Nine debaters, six topics and a witty moderator keeping everyone in check – that’s how it works at AusCERT’s annual speed debate. Why is it speed debating? Each speaker only had 60 seconds to make their point.
The first debate topic, introduced by the moderator Adam Spencer, was 'Is Snowden a hero?' Having seen the same question asked at the recent RSA Conference in San Francisco by Stephen Colbert, we were keen to see what the two teams would come up with.
The positive case was presented by Scott McIntyre from Telstra, Edward Felten from Princeton University and Patrick Gray, analyst and publisher of the Risky Business podcast. They argued strongly, and humorously, that Snowden was a revolutionary hero who provided the world with a reality check. Felten was chastised by the moderator for invoking a sound a logical argument at such an early point of the debate.
The rebuttal was given by Marcus Sachs from Verizon, Peter Gutmann of the University of Auckland and consultant Dan Klein, who alter lived he was a man of many talents. They argued that he was anything but a hero. They labelled Snowden as a patriot, but not a hero, and suggested he didn’t even reveal anything interesting – Sachs was hoping for evidence of alien landings and answers to the JFK assassination.
The audience were able to vote using a Web app and cast a vote. The affirmative team had a solid 71 per cent to 29 per cent win.
Windows XP – the zombie apocalypse will be 20 years of hell
The affirmative team of Robert Clark from the United States Naval Academy, Gray and Felten won the second debate 52 per cent to 48 per cent. We heard perhaps the most colourful comment of the six debates was Gray describing Windows XP as being like herpes as you can’t get rid of it.
The negative team of Stephen Wilson from Constellation Research, Marco Ostini from AusCERT and Gutmann tried hard.
The NSA and friends are systematically undermining security standards so we’ll never be safe
The team of Gray, Sachs and McIntyre, raging for the negative pulled this one out with a solid win. The main crux of their argument was the NSA is part of the government and it’s not in the nature of government to do anything that is so well organised.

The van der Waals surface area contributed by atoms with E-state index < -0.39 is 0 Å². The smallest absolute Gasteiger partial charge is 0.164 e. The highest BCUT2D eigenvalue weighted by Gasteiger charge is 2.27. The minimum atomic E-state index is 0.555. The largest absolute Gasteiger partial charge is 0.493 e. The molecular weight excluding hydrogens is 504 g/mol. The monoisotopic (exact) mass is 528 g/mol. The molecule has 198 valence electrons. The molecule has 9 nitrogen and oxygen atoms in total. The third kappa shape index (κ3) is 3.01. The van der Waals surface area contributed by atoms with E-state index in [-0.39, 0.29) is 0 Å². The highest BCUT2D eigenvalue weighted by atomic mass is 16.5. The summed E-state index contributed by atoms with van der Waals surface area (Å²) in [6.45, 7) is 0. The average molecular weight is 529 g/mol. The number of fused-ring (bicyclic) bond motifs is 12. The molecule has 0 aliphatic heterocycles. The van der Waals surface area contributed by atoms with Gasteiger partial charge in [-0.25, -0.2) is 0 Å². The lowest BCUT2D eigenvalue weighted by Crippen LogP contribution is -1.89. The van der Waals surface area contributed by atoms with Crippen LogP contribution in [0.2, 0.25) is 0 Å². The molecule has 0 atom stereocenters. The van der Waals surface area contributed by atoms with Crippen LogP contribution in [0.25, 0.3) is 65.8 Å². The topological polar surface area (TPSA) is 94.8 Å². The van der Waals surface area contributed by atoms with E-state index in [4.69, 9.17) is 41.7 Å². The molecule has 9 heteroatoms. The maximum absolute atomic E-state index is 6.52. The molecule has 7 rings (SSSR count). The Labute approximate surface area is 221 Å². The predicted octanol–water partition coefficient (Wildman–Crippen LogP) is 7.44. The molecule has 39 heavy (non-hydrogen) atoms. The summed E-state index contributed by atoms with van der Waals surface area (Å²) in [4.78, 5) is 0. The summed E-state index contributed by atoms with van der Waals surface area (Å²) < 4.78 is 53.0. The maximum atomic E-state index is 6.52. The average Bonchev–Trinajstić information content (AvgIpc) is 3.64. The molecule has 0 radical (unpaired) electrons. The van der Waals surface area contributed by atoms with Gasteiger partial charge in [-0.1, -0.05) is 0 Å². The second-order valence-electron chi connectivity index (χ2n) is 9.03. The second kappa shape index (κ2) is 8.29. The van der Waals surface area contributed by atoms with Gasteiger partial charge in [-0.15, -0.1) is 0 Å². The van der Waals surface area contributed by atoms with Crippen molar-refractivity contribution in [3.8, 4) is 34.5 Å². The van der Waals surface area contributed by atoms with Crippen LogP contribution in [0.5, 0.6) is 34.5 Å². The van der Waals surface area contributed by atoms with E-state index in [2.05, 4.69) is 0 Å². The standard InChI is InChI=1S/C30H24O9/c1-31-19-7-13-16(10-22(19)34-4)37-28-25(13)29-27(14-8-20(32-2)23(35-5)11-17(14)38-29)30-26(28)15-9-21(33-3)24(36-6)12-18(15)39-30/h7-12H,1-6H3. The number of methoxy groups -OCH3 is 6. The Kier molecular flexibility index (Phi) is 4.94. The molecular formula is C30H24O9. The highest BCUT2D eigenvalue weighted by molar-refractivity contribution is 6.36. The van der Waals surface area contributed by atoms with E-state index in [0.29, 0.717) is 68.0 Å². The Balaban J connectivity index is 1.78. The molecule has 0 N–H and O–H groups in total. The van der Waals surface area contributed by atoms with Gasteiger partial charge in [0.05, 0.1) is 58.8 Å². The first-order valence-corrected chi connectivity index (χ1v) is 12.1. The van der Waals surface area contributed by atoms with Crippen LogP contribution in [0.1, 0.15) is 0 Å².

While the affirmative team of Wilson, Felten and Ostini worked hard, there was no convincing the enthusiastic crowd that NSA was capable of an organised or coordinated effort.
Your grand children will trade crypto currencies. National currencies will be history
The negative team made back to back wins with 62 per cent of the audience giving them the win. Ostini, Clark and Klein made a cogent argument. Clark, who is a lawyer, made the point that he really didn’t care as he’d get a third of whatever was used in any case.
It was a solid effort by the affirmative team of Sachs, Gutmann and McIntyre, but it seemed that the crowd wasn't going to be swayed by any amount of logic in this one.
"We have to face facts. No amount of today’s conventional security will protect assets worth billions of dollars” - Stephen Wilson
In one of the great twists of the debate, Wilson was asked to argue against words taken from his own website. His colleagues on the negative team, Felten and Gutmann, were under the pump from the start as the affirmative team of Clark, Klein and Ostini took advantage of the credibility challenge created by Wilson effectively arguing against himself.
The affirmative romped home with a solid 62 per cent to 38 per cent win, despite Clark thinking he was asking for protection of asses rather than assets!
Securing trust is more important than trusting security
The last debate of the day was the closest result with the win only recorded by the affirmative in the dying seconds.
Recording a 52 per cent to 48 per cent win, Wilson and McIntyre got a huge boost when their partner, the multi-talented Klein, sung his response as a Gregorian chant, reminding the crowd that "trust can’t be mandated, it must be earned”.
Despite a fine effort by Clark Felten and Gray, they couldn’t overcome the Gregorian Chant advantage.
Even Gray’s impassioned use of the Chewbacca Defense couldn’t get the win.
Each of the participants had a chance to ply their debating skills five times. The most successful combatants were McIntyre and Gray with four wins each.